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(searched for: Coastal and Marine Pollution in Bangladesh: Pathways, Hotspots and Adaptation Strategies)
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Jatish Chandra Biswas, Mozammel Haque, Maniruzzaman, Naveen Kalra
European Journal of Environment and Earth Sciences, Volume 2, pp 26-34; doi:10.24018/ejgeo.2021.2.4.133

Abstract:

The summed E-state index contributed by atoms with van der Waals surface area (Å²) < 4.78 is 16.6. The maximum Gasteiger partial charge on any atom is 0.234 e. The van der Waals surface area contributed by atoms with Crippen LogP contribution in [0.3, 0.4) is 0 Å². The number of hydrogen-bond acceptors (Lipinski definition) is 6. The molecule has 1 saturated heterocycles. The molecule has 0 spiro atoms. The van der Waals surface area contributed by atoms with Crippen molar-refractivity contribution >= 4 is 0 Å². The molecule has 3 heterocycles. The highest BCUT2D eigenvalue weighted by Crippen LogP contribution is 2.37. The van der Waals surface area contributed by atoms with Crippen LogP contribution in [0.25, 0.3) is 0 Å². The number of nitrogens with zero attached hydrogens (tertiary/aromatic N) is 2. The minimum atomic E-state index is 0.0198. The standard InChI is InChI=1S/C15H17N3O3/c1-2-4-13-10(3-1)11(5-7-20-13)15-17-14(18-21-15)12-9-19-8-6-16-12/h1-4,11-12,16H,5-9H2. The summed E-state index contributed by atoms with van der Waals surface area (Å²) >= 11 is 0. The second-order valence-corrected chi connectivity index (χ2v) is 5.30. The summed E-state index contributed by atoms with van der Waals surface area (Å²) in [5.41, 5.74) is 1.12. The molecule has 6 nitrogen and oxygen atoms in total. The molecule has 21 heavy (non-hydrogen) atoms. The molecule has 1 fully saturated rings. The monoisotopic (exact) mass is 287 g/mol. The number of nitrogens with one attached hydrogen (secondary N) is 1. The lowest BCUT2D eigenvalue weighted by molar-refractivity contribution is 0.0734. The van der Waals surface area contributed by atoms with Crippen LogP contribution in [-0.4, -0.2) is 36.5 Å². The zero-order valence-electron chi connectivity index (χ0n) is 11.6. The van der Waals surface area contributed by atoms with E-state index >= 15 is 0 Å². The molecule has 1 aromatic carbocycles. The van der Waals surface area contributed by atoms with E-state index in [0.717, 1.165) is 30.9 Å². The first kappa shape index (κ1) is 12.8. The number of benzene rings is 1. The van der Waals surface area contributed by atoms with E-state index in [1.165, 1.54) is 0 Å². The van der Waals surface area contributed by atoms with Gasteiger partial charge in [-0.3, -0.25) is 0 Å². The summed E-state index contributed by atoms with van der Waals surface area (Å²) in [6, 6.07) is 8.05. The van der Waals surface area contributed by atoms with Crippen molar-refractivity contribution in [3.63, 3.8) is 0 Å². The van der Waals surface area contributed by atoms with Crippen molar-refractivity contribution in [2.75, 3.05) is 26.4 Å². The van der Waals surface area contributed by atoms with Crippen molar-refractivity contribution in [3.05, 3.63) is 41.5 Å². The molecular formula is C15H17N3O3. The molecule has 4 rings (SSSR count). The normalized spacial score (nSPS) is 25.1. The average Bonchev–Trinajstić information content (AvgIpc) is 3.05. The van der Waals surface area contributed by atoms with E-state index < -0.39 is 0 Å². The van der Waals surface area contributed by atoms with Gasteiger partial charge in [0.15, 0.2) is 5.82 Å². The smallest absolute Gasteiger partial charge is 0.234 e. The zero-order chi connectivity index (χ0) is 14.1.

Marine and coastal pollution is a global issue for human health and biodiversity. We have investigated pollution sources, flow patterns, hotspots, challenges, and adaptation policies in Bangladesh. Industries, ship breaking yards, sewage, tourism, and transboundary depositions are the main sources of pollutions. The Ganges, Padma, Jamuna, Brahmaputra and Meghna carry wastes to the Bay of Bengal. Pollution hotspots are Dhaka, Gazipur, Narshingdi, Narayanganj, Chittagong, Khulna, Mongla port and Sylhet city. Textile and dyeing industries discharge 12.7–13.5 million m3 waste waters annually and pollute 20% of fresh water. Ship breaking yards dump about 22.5 tons polychlorinated biphenyls in a year. More than 50% of the marine oil pollution comes from urban activities. Plastic wastes at 3000 t day-1 and tourism are also contributing to the coastal pollution. Effluent releasing standards are not maintained, and thus higher concentrations of heavy metals are found with marine fishes. Use of heavy metal tolerant crops (rice: BRRI dhan47, potato: Cardinal, mustard: Brassica napus, flower: Marigold, vegetables: Cucumber, fibre: Kenaf, and so on), trap cropping, deep placement of fertilizers, integrated rice-fish-duck culture, etc can be adopted in polluted areas. There are laws for environmental issues, but coordination and financial capabilities does not warrant its effectiveness. Necessary steps are to be taken to improve infrastructure to ensure sanitation and benign discharge of industrial effluents. Systematic study on sources, fate and extent of current effluents dumping in water ways need to be assessed for wellbeing of aquatic life and human health.
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